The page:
Tag Archives: San Blas

Chacala to San Blas

Well, we did it… we actually came in to a Marina and paid for a slip. We hadn’t paid for slip or moorage since we left San Carlos 5.5 months ago! All of the anchorages we’ve stayed at have been free. At only $10 night with access to water, pool, showers, internet, and most importantly LESS NO-SEE-UMS AND MOSQUITOES we decided to go for it. Mike Jacoby on SV Easy came along with us as well. We love buddy boating with him.

  1. Mike on SV Easy and the kids ate the obligatory Pan de Banana (Banana bread). And of course we did the La Tovara Crocodile tour and fresh water park. We highly recomend taking the tour from just east of the river bridge heading out of San Blas vs the one from the official Tovara tour site (the one closer to Matanchén). The tour is longer through the mangroves, the captain of the panga will speak english and you get to see more wildlife. Plus I like supporting a smaller family business.

There is a bird in there. Kudos for any comments identifying it. Owl or hawk? What type?the fence that keeps the Crocodiles out of the fresh water pool. Rafael, our awesome guide!


San Blas is worth the stop. Despite all of the bugs, which it in notoriously for, we enjoyed our visit. There is a lot of history is this town to explore, which we did on our last visit here last year. The town square is lively in the evenings. We happened to stumble upon “Dia de Los Niños” this year. They celebrated Friday and Saturday with song and dance in the square. The local ballet company performed with dances from the adults and the kids. The next night they had tons of vendors out around the square and a parade with decorative floats. 

As mentioned before, San Blas is notorious for its mosquitos and no-see-ums (called jejenes here in Mexico). Last year we anchored in Matanchen and they were much worse. We had the no-see-um netting up and even gave into the not so natural bug spray and we were still eaten alive! This year, at the dock, it wasn’t nearly as bad and the natural bug repellent seemed to work.  Later, we found out that the marina sprays the property, especially around the boats that are hauled out. For this, we were glad our visit was short. Coconut oil with citronella, clove, and grapefruit essential oils. Start with 10 drops of citronella, 5 of clove and 5 of grapefruit. Double it depending on how much coconut oil you use. Doubles as sunscreen and even extra sunscreen if you add zinc powder. 
Next up: Isla Isabel

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Hay hay now, or rather Jejenes

Jejenes (hay hay nays), also known as no-see-ums, keep most cruisers from staying in San Blas/Matanchén for long periods of time. We stayed in Matanchén for three nights, two full days, before we had had enough Jejenes and Mosquitos.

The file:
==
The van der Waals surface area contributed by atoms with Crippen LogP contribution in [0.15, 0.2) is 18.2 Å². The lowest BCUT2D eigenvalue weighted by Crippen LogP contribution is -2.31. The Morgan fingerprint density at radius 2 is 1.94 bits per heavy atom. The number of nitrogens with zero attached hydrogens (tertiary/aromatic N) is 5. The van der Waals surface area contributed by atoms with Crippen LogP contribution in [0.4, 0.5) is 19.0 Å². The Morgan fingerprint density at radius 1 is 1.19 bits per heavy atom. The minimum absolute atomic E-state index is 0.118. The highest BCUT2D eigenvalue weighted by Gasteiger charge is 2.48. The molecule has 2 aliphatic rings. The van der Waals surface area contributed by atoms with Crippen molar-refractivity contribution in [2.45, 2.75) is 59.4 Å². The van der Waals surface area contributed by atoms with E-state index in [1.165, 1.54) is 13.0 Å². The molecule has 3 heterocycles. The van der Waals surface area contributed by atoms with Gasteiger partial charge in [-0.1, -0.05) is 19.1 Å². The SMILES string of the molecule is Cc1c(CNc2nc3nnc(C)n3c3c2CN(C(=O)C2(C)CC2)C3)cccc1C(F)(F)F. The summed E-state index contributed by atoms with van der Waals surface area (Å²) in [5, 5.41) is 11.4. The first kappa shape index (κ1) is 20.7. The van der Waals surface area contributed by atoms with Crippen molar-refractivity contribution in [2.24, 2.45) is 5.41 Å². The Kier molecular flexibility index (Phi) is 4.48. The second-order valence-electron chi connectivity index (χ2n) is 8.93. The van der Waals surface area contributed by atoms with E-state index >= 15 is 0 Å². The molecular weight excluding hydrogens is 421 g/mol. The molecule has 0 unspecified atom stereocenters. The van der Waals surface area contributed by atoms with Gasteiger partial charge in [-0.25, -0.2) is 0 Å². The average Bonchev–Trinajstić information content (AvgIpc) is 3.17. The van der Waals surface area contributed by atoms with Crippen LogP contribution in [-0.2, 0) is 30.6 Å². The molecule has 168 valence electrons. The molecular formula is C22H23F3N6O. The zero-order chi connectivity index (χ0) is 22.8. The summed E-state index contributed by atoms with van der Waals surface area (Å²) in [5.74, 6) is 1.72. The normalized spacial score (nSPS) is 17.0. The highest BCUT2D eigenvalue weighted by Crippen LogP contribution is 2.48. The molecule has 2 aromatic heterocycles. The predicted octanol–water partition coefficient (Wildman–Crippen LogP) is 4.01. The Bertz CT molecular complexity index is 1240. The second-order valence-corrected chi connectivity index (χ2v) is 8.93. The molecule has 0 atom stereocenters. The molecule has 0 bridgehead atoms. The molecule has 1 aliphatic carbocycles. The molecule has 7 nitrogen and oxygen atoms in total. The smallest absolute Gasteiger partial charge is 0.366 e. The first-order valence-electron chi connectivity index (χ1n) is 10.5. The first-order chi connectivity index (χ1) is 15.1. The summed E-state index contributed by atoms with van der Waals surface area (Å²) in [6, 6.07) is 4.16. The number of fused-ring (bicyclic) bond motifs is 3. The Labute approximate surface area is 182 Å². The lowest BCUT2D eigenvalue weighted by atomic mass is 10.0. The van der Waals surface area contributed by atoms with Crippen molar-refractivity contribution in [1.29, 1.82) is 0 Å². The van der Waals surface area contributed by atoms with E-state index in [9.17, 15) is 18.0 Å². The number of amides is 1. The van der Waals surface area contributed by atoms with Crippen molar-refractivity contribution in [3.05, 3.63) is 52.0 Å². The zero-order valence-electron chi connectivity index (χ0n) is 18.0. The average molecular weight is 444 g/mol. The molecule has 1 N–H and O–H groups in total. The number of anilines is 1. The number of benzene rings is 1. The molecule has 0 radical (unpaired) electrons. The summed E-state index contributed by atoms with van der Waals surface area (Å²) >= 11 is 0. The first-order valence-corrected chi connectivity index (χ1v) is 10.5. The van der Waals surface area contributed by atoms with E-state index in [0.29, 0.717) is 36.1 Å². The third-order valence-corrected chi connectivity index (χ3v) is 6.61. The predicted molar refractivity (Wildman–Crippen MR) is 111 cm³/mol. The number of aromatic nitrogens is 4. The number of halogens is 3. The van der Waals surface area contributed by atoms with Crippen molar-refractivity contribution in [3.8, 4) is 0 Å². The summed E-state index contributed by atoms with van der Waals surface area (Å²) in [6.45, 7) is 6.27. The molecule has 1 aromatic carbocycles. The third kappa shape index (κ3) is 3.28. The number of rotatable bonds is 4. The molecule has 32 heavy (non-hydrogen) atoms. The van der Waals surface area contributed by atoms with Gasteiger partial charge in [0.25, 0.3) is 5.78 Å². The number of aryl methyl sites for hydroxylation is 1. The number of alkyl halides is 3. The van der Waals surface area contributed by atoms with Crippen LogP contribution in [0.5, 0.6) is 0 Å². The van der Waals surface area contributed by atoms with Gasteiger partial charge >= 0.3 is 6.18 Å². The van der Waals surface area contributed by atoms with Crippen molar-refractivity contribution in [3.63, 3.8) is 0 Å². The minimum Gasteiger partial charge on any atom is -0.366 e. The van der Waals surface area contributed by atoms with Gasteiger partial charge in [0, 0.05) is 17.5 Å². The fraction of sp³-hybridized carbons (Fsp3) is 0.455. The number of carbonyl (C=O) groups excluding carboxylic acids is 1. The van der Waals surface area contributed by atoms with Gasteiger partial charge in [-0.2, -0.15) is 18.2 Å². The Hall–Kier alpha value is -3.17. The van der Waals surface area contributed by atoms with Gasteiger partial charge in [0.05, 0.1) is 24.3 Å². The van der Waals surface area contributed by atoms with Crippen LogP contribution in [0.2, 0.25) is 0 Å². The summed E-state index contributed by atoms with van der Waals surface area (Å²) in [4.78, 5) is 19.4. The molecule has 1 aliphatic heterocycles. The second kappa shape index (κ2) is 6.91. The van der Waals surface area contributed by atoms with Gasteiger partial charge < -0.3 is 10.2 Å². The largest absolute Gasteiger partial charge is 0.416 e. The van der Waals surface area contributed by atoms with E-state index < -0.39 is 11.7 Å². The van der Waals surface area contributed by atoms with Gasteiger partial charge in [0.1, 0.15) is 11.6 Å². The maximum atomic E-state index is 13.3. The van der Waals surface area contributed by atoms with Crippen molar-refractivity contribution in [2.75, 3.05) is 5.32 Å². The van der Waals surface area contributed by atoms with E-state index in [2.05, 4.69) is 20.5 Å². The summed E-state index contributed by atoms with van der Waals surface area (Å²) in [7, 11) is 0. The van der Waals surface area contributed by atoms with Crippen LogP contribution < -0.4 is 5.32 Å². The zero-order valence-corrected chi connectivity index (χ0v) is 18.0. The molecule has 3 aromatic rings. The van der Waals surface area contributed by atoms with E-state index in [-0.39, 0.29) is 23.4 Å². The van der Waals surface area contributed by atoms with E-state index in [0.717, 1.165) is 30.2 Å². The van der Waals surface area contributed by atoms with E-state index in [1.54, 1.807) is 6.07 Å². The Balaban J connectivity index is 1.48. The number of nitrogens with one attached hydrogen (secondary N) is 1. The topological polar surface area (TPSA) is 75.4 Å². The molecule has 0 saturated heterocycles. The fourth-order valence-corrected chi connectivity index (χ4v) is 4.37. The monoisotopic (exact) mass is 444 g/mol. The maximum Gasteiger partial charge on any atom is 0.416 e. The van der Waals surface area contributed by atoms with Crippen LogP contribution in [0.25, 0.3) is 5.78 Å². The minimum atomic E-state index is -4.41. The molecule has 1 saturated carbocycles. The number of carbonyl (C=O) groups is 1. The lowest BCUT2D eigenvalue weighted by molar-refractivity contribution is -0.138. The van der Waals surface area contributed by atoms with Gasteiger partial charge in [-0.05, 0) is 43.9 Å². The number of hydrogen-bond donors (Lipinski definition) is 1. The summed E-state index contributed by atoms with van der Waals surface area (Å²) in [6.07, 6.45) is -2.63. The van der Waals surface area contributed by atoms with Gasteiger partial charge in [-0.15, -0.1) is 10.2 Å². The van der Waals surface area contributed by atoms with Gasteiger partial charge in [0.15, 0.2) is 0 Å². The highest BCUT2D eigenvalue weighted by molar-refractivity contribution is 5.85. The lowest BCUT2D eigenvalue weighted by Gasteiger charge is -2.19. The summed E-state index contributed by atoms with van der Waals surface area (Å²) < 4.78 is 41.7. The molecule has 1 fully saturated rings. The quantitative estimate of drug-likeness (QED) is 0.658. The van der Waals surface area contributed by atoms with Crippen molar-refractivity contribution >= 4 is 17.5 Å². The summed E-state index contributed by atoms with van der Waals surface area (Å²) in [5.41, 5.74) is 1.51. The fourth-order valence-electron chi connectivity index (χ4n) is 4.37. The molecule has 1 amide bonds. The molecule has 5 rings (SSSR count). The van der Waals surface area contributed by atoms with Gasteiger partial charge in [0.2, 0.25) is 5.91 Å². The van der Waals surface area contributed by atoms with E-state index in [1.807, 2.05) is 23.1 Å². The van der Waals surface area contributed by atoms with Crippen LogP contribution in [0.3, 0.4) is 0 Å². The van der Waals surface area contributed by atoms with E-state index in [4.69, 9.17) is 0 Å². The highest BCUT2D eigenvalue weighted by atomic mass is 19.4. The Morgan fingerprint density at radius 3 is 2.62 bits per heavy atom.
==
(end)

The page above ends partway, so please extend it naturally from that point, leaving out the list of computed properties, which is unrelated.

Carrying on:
We thought we were fully prepared with the no-see-um netting that I made and organic bug spray, store bought and homemade from essential oils. We even broke down and downloaded the “Mosquito App” to try send them away using radio frequency and the real deal DEET bug repellent. Nothing would stops these buggers. 

During the mid day hours, the bugs were more tolerable, but they still found their way into your skin. We made sure to reapply spray frequently and we shut ourselves in the boat well before sunset and stayed in until well after sunsrise. The no-see-um netting kept the mosquitos and the Jejenes out,  but we have a few hatches that only have mosquito netting over them. Well, those Jejenes found their way right through the wholes! Unbelievable! 

We endured the little pests for the two full days in order to experience the many cool things San Blas has to offer. San Blas is almost 500 years old! The history is rich and beautiful, and the town well kept. From Bahia Matanchén, we brought our dinghy to Playa Las Islitas then we walked,hitch-hiked,taxi, and/or bused it to the town of San Blas. We experienced the infamous Pan de Platano (Banana bread), the old fort of La Contaduria and Templo de la Virgen de Rosario on Basilio’s hill, and did the panga tour up Rio Tovara to Camalota Springs. We ended taking the tour from the little establishment just east of the bridge over the Estero de Poso. It was slightly more expensive, ~150 pesos per adult, but well worth it. We spotted a few very large American Crocodiles, boat- billed herons, other marshland birds, iguanas, and turtles. A must do for visitors. 

Excited to leave bug city, we set sail for Mazatlan. On the way, we stopped at Isla Isabella hoping for a good snorkel/free dive experience. Unfortunately a south swell picked up and a NW wind blew through the South Anchorage. The water was a little stirred up the evening  we arrived. The next morning I jumped in for a pleasant dive. I lasted all about 3 minutes before swimming quickly back to the boat. I had been stung by tons of “string of pearl” jellies! That was our deciding factor to set sail for Mazatlán. 

We enjoyed a nice overnight sail with winds 12-17 kts out of the WNW the first day, becalmed from 0100-0700, we bobbed around, then the wind shifted from the WSW. Blowing 10-15 kts WSW, we made a quick remaining 60 miles to Isla Venados, just off of Mazatlán. Just prior to anchoring we spotted our first leaping Manta Rays! We are looking forward to many more up in the Sea Of Cortez over the next few months. 

Makeup time underway: